Vatican changeover: Pope Benedict XVI stunned Catholics around the world with his announcement in February that he would resign. The cardinal elected to succeed him, soon known as Pope Francis of Argentina, proceeded to captivate Catholics and non-Catholics alike with a tone of openness, modesty, and tolerance.

Nelson Mandela: With the South African leader’s death at 95, his compatriots, world leaders, and countless other admirers mourned the loss of a one-of-a-kind hero.

Divided Congress: Polls showed Congress with historically low ratings, and the key reason was partisan conflict. Among the consequences were the automatic spending curbs known as sequestration and October’s government shutdown.

Health-care overhaul: The White House had hoped the Oct. 1 launch of open enrollment would be a showcase. Instead, the website became a symbol of dysfunction. The site improved, but a wave of cancellation notices from insurers undercut Obama’s oft-repeated pledge that people who liked their existing coverage could keep it.

Syria: The death toll rose past 120,000 as Syria’s nearly three-year-old civil warfare raged on with no signs of resolution.

NSA spying: The ripples continue months after the world learned of Edward Snowden, the former NSA analyst who leaked troves of documents detailing NSA surveillance operations.

Gay marriage: The gay-rights movement won a huge victory in June with two Supreme Court decisions. One cleared the way for ending a ban on same-sex marriages in California. The other struck a 1996 law passed by Congress that banned federal recognition of same-sex marriages. Other states soon followed.

Missing women found: A call for help came May 6, and the revelations that followed were grim. A former bus driver, Ariel Castro, had abducted three females from the streets of Cleveland from 2002 to 2004 when they were 14, 16, and 20. He kept them chained and raped and assaulted them until their escape. He pleaded guilty to multiple charges, and in September, faced with life in prison, hanged himself in his cell.

FROM MANILA STANDARD

Still jolly X’mas for most Pinoys By Joyce Pangco Panares | Dec. 25, 2013 at 12:01am


PHOTO & CAPTION FROM StraitsTimes.com: Filipino Catholics raise their arms during prayers as they attend the first dawn Mass inside a church at the University of Santo Tomas in Manila, Philippines on Monday, Dec. 16, 2013. Christmas has always been a lavish affair in the Philippines. This season, however, celebrations in Metro Manila have been muted, as those who have so much give to those Typhoon Haiyan left with nearly nothing. -- FILE PHOTO: AP

This, despite calamities, according to SWS survey

MOST Filipinos still expect a merry Christmas this year although many people in the Visayas expect the holiday to be bleak, according to the latest poll of the Social Weather Stations.

The SWS said its nationwide survey, conducted Dec. 11-16, found that 62 percent of people in the country expect a happy Christmas. This is down slightly from 64 percent in 2012 and 2011.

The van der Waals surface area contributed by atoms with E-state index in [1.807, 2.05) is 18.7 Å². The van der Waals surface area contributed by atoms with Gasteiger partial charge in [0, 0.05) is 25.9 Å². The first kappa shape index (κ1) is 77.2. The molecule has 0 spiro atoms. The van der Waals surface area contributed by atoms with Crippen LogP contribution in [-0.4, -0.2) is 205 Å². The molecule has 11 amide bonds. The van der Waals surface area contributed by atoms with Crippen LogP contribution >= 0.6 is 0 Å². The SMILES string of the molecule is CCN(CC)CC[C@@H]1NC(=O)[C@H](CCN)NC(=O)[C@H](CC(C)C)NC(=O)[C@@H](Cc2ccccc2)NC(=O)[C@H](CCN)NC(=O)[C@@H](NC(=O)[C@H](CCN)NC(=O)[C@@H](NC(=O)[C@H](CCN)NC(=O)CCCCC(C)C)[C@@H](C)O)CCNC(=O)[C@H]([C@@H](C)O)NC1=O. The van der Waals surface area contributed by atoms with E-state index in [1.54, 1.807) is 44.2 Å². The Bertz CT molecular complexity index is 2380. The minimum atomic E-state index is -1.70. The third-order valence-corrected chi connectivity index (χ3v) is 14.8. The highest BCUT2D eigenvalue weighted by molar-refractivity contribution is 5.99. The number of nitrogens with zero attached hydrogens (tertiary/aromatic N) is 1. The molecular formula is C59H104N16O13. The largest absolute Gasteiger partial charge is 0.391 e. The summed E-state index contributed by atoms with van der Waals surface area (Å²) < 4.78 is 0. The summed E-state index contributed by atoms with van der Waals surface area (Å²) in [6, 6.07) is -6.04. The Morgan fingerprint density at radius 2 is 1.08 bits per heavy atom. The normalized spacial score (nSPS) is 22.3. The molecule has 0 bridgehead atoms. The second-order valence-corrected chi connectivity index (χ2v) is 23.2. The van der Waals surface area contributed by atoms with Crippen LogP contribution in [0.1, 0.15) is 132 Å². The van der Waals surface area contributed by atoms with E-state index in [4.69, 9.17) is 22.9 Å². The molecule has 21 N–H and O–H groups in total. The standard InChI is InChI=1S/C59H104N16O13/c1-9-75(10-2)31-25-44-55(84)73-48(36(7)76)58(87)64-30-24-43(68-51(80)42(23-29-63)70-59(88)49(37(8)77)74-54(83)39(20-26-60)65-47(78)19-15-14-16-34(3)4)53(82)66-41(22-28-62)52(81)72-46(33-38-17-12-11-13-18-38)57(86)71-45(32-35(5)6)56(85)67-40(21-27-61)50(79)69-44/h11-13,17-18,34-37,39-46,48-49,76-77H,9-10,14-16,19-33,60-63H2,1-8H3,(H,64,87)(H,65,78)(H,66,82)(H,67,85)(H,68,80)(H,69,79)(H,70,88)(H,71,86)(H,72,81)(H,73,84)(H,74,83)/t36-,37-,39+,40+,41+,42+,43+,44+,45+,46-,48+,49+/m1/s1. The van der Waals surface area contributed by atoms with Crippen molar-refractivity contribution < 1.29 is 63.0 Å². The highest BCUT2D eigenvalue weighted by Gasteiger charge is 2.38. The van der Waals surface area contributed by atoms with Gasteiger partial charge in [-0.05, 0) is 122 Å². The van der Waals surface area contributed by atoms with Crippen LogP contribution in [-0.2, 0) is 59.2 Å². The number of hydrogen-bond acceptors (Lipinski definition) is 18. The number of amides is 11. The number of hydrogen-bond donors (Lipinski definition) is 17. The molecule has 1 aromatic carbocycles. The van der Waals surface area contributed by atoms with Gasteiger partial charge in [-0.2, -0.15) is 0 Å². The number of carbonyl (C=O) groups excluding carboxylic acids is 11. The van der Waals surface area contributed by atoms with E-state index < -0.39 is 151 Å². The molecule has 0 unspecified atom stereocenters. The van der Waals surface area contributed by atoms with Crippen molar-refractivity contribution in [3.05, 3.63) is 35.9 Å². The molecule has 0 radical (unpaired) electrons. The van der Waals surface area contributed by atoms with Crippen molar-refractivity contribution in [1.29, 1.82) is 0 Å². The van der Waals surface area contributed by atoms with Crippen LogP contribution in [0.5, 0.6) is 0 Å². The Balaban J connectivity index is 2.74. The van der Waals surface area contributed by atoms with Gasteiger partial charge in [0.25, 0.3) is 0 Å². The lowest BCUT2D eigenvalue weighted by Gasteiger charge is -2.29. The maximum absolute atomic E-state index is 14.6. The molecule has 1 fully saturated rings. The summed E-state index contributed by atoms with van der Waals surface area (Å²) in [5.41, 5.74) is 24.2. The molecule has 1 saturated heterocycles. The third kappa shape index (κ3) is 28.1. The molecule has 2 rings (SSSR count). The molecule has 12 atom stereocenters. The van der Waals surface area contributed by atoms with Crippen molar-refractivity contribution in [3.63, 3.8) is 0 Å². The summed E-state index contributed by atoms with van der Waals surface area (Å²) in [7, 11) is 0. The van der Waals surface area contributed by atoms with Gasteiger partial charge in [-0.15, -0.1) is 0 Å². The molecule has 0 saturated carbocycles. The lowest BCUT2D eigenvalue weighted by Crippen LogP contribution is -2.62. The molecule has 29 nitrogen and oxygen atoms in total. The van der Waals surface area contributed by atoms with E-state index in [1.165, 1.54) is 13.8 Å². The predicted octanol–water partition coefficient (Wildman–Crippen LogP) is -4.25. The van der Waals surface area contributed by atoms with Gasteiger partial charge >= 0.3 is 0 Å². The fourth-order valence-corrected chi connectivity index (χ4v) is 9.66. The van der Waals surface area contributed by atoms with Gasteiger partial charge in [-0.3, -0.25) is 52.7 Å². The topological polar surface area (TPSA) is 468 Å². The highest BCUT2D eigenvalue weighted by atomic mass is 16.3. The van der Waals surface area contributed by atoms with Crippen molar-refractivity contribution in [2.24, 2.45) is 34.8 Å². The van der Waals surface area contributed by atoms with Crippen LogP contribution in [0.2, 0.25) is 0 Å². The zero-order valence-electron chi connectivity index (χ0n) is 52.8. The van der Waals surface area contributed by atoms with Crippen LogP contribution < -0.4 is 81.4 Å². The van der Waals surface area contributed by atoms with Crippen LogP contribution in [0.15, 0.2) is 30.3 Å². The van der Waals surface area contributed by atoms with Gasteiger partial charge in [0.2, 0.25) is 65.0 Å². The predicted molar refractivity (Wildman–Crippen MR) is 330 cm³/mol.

But in the Visayas, the expectation of a happy Christmas declined to a new record-low 57 percent in 2013 as the expectation of a sad Christmas reached record-high 11 percent, the SWS said.

“Conversely, the expectation of a sad Christmas in Visayas increased by four points, from seven percent in 2012 to 11 percent in 2013,” the pollster added.

The last quarter has been particularly bad for the region in terms on calamities, with a 7.2 magnitude earthquake that struck Bohol and Cebu in October and the super typhoon Yolanda that devastated most parts of Eastern Visayas last month.

The SWS survey showed expectations for a happy Christmas in Visayas declined by nine points, from 66 percent in 2012 to 57 percent this year.

Before the post-Yolanda survey, the lowest recorded expectation of a happy Christmas in the Visayas region was in 2006 at 60 percent.

Presidential Communications Operations Office Secretary Sonny Coloma, for his part, said the Palace still takes heart over the nationwide results of the survey, which showed that 62 percent of Filipinos remain optimistic of having a merry Christmas this year.

“Despite the slight decline, we are gratified to know that nearly two out of three Filipinos expect to have a happy Christmas,” Coloma said.

“Lower figure in the Visayas may be due to the series of calamities that affected nearly all the Visayan provinces,” the Palace official added.

At least nine percent of Filipinos expect a sad Christmas, while 28 percent said the holidays will be neither happy nor sad.

Across the country, Mindanaoans are the most optimistic of having a happy Christmas at 77 percent, compared to 61 percent in Balance Luzon, 57 percent in Visayas and 47 percent in the National Capital Region.

Metro Manila had its second lowest percentage of people expecting a happy Christmas, following the 45 percent record-low posted in 2006.

The survey was taken from Dec. 11-16 using face-to-face interviews among 1,550 adults.

It had sampling error margins of ±3% for national percentages, ±4% for Visayas, and ±6% for Metro Manila, Balance Luzon and Mindanao.